Marissa is fascinated by regenerative agriculture, natural building, ecology and anthropology. Her Bachelor of Science in Environmental Science led her to study her inner and outer landscapes in Guatemala where she pursued a PDC from the Institute of Mesoamerican Permaculture (IMAP) and a 200 Hour Yoga Teacher Training. For the last 3 years, Marissa was a Garden and Sustainability Educator at Alta Vista School in San Francisco. There, she facilitated hands-on projects with her students including a living roof, earth benches, seed library, and a natural built playground structure. It brings her a lot of joy to participate and inspire others to be involved in the seed-to-table process because it cultivates a strong relationship with the earth’s cycles.
Not only does Marissa enjoy growing plants, but she also is a creative flavor wizard in the kitchen and loves to cook, bake, ferment and make chocolate for her community! She discovered her interest in building when she used power tools for the first time at AVS and felt empowered to build with available resources, rather than buy conventional products. Additionally, Marissa has visited many eco-villages and sustainable demonstration centers around the world, which has inspired her to live a regenerative lifestyle at Rancho Mastal.
During her apprenticeship, she intends to soak up knowledge and develop skills in farming for small scale production, natural building, permaculture design, seed saving, and managing a sustainability education center because she want to offer these skills to regenerative land-based projects.
Connor Harron was born on a small organic farm in the heart of Cascadia (Pacific Northwest) USA. Although currently working on his PhD at the University of California-Irvine in Social Ecology, Connor has spent much of his adult life living abroad, working as a farm hand, cook, bartender, and activist in countries around the world. He is a lover of all things outdoors. Whether it is hiking or backpacking, mountain biking or bike touring, diving or surfing, Frisbee or slackline, Connor is always ready for an adventure or just goofing around.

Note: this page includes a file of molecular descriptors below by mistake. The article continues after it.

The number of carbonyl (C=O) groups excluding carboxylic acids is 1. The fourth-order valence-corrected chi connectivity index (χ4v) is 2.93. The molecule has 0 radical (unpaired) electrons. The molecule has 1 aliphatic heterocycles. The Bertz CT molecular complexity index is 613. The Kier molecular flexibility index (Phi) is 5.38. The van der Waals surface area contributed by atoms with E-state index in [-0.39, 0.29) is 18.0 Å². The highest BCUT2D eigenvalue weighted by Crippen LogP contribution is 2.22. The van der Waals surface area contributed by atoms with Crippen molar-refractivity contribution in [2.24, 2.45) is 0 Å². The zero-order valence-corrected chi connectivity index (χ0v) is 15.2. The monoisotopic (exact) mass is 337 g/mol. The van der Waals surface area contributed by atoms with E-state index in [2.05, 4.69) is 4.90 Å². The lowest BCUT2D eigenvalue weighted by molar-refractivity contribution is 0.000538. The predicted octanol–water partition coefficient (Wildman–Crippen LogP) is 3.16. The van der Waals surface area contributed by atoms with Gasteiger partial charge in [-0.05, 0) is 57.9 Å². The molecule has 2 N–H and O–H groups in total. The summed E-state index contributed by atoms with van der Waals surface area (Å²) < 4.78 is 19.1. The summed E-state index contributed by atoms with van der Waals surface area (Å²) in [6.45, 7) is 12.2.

Connor first fell in love with Costa Rica in 2010 while studying tropical conservation as part of an 8-week immersion service-learning program through Western Washington University. He has been seeking ways to make it back ever since. Today, Connor’s work focuses on better understanding the potential for permaculture to help rebuild local food sheds and on utilizing sustainable agricultural practices to empower vulnerable communities with the skills needed to meet their nutritional and economics needs. He envisions permaculture practices and biodynamic farming as potential pathways out of severe poverty for the over 500 million small farmers struggling to make ends meet around the world. Connor plans to help the ranch wherever needed and to learn as much as possible about homesteading and sustainable living during his time in Costa Rica. He plans to take the knowledge gained and incorporate it into the sustainable garden education programs he is currently supporting in California, Mexico, Uganda, and Swaziland.
If he’s not rummaging around in the garden, Connor can be found playing a game of ultimate Frisbee, cooking/fermenting the local produce, enjoying a fresh pot of coffee, or organizing the crew for a weekend adventure.